Animesh and Anil took a different direction that ultimate proved to be very useful: they noted that quantum discord was an important resource for some quantum algorithms. It was this result that has led to so many recent publications in the field.

Quantum Discord has led to advances that can be grouped into two areas: as what could become another resource in quantum computation, and as some fundamental property of the dynamics of bipartite states. Could there be a relationship between these?

César A. Rodríguez-Rosario, Gen Kimura, Hideki Imai, and Alán Aspuru-Guzik

We find the necessary and sufficient conditions for the entropy rate of the system to be zero under any system-environment Hamiltonian interaction. We call the class of system-environment states that satisfy this condition lazy states. They are a generalization of classically correlated states defined by quantum discord, but based on projective measurements of any rank. The concept of lazy states permits the construction of a protocol for detecting global quantum correlations using only local dynamical information. We show how quantum correlations to the environment provide bounds to the entropy rate, and how to estimate dissipation rates for general non-Markovian open quantum systems.

Lazy states: sufficient and necessary condition for zero quantum entropy rates under any coupling to the environment

We find the necessary and sufficient conditions for the entropy rate of the system to be zero under any system-environment Hamiltonian interaction. We call the class of system-environment states that satisfy this condition lazy states. They are a generalization of classically correlated states defined by quantum discord, but based on projective measurements of any rank. The concept of lazy states permits the construction of a protocol for detecting global quantum correlations using only local dynamical information. We show how quantum correlations to the environment provide bounds to the entropy rate, and how to estimate dissipation rates for general non-Markovian open quantum systems.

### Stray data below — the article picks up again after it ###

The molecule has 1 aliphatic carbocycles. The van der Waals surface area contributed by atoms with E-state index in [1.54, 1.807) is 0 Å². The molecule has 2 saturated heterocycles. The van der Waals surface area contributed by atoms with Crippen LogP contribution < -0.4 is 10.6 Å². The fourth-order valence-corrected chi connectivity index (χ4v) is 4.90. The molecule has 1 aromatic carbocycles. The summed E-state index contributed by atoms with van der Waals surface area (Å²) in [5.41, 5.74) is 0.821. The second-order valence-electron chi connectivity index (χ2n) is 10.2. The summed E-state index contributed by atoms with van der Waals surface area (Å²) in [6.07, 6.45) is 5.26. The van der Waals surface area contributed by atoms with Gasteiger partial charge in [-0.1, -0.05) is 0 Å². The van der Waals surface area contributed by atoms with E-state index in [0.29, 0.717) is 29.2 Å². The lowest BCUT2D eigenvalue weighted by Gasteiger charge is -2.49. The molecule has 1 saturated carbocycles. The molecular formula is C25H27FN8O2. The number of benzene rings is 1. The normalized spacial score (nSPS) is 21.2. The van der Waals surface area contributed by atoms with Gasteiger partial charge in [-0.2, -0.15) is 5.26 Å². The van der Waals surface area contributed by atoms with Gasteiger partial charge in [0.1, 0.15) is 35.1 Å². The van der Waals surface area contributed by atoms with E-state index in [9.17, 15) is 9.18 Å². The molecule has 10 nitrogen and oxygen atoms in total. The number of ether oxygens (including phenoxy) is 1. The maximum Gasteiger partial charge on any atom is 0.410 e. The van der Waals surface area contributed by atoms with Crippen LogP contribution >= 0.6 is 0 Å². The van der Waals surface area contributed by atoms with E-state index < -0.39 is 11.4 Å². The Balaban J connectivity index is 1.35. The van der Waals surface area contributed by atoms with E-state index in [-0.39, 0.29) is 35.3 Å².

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I had the feeling that, through the surface of atomic phenomena, I was looking at a strangely beautiful interior, and felt almost giddy at the thought that I now had to probe this wealth of mathematical structure nature had so generously spread out before me.
-Heisenberg

Andy Maloney, a leader in open science, is embracing the open philosophy all the way. He has decided to write his dissertation as it evolves as an open science document. First chapter draft is here. Go there to witness the first fully open dissertation ever.

Yes, every version, every draft, every correction, everything will be posted there. Members of the wiki can also write him comments and suggestions. This is a fantastic idea, as this is the first time others can see how a dissertations actually develops. This will help both experts in the field, and graduate students that want to see how is the dissertation-writing process.

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[Jesus walks out of the lake with a small bottle of lemonade]
Jesus Christ: Lemonade?
Father Eustace: Will there be enough?
Jesus Christ: Oh, there’ll be plenty.
-Jesus Christ Vampire Hunter

This past few months have been intense for me. A lot of exciting collaborations are developing, a lot of interesting breakthroughs in several projects, and a lot of traveling. Here is a summary of the talks I have given:

Center for Complex Quantum Systems, Physics Department, The University of Texas at Austin:

Quantum coherent resources for exciton transport

Institute of Applied Physics and Interdisciplinary Nanoscience Center, University of Hamburg:

Quantum coherence in photosynthetic exciton transport

Center for Nonlinear Studies, Los Alamos National Lab:

Dynamical Maps with System-Environment Correlations

Decoherence Rate and System-Environment Correlations

Quantum coherence in photosynthetic exciton transport

Each of those visits have been very productive, and hopefully all will lead to collaborations.

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Kids were very different then. They didn’t have their
heads filled with all this Cartesian Dualism…
-Monty Python on Nostalgia